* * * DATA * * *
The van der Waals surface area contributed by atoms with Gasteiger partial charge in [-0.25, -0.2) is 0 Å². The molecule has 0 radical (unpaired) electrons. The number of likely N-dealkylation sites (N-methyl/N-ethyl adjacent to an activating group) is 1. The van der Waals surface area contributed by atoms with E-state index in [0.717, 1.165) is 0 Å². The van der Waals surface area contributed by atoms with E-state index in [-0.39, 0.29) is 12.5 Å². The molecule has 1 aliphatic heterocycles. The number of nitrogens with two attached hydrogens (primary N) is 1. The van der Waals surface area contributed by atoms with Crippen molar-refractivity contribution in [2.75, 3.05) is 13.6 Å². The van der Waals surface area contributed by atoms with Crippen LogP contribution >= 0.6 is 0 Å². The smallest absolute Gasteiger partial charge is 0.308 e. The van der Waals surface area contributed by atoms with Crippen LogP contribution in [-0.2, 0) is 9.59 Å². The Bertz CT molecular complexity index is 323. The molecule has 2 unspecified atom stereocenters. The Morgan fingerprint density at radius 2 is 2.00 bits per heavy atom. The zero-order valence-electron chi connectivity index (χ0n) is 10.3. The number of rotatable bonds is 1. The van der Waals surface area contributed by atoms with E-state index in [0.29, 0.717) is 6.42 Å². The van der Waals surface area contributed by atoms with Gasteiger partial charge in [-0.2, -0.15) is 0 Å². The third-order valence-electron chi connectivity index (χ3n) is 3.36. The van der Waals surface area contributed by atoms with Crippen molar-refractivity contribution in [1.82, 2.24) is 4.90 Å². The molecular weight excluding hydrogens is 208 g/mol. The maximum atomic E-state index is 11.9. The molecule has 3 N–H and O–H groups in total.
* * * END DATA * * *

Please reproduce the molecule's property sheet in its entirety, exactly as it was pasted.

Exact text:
The van der Waals surface area contributed by atoms with Gasteiger partial charge in [-0.25, -0.2) is 0 Å². The molecule has 0 radical (unpaired) electrons. The number of likely N-dealkylation sites (N-methyl/N-ethyl adjacent to an activating group) is 1. The van der Waals surface area contributed by atoms with E-state index in [0.717, 1.165) is 0 Å². The van der Waals surface area contributed by atoms with E-state index in [-0.39, 0.29) is 12.5 Å². The molecule has 1 aliphatic heterocycles. The number of nitrogens with two attached hydrogens (primary N) is 1. The van der Waals surface area contributed by atoms with Crippen molar-refractivity contribution in [2.75, 3.05) is 13.6 Å². The van der Waals surface area contributed by atoms with Crippen LogP contribution >= 0.6 is 0 Å². The smallest absolute Gasteiger partial charge is 0.308 e. The van der Waals surface area contributed by atoms with Crippen LogP contribution in [-0.2, 0) is 9.59 Å². The Bertz CT molecular complexity index is 323. The molecule has 2 unspecified atom stereocenters. The Morgan fingerprint density at radius 2 is 2.00 bits per heavy atom. The zero-order valence-electron chi connectivity index (χ0n) is 10.3. The number of rotatable bonds is 1. The van der Waals surface area contributed by atoms with E-state index in [0.29, 0.717) is 6.42 Å². The van der Waals surface area contributed by atoms with Gasteiger partial charge in [-0.2, -0.15) is 0 Å². The third-order valence-electron chi connectivity index (χ3n) is 3.36. The van der Waals surface area contributed by atoms with Crippen molar-refractivity contribution in [1.82, 2.24) is 4.90 Å². The molecular weight excluding hydrogens is 208 g/mol. The maximum atomic E-state index is 11.9. The molecule has 3 N–H and O–H groups in total.